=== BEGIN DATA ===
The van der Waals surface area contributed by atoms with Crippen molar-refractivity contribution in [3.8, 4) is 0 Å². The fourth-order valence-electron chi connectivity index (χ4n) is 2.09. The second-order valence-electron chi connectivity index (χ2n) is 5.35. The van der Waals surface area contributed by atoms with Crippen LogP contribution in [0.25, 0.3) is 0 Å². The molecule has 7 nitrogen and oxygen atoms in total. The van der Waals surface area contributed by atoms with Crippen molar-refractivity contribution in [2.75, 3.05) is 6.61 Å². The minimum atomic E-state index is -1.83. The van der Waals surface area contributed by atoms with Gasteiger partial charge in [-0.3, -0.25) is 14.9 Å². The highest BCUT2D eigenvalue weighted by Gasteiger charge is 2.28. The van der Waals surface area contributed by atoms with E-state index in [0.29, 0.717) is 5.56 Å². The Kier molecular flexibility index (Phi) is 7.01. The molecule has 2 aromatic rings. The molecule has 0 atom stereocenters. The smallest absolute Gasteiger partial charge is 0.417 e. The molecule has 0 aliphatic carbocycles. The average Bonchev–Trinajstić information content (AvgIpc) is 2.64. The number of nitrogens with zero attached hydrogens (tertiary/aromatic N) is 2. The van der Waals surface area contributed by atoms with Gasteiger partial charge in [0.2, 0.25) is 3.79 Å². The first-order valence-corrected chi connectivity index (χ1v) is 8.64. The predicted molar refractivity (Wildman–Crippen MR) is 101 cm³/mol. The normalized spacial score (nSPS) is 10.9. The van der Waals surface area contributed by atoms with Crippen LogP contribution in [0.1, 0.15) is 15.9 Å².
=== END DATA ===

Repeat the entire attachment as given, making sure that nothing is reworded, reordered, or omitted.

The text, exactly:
The van der Waals surface area contributed by atoms with Crippen molar-refractivity contribution in [3.8, 4) is 0 Å². The fourth-order valence-electron chi connectivity index (χ4n) is 2.09. The second-order valence-electron chi connectivity index (χ2n) is 5.35. The van der Waals surface area contributed by atoms with Crippen LogP contribution in [0.25, 0.3) is 0 Å². The molecule has 7 nitrogen and oxygen atoms in total. The van der Waals surface area contributed by atoms with Crippen molar-refractivity contribution in [2.75, 3.05) is 6.61 Å². The minimum atomic E-state index is -1.83. The van der Waals surface area contributed by atoms with Gasteiger partial charge in [-0.3, -0.25) is 14.9 Å². The highest BCUT2D eigenvalue weighted by Gasteiger charge is 2.28. The van der Waals surface area contributed by atoms with E-state index in [0.29, 0.717) is 5.56 Å². The Kier molecular flexibility index (Phi) is 7.01. The molecule has 2 aromatic rings. The molecule has 0 atom stereocenters. The smallest absolute Gasteiger partial charge is 0.417 e. The molecule has 0 aliphatic carbocycles. The average Bonchev–Trinajstić information content (AvgIpc) is 2.64. The number of nitrogens with zero attached hydrogens (tertiary/aromatic N) is 2. The van der Waals surface area contributed by atoms with Gasteiger partial charge in [0.2, 0.25) is 3.79 Å². The first-order valence-corrected chi connectivity index (χ1v) is 8.64. The predicted molar refractivity (Wildman–Crippen MR) is 101 cm³/mol. The normalized spacial score (nSPS) is 10.9. The van der Waals surface area contributed by atoms with Crippen LogP contribution in [0.1, 0.15) is 15.9 Å².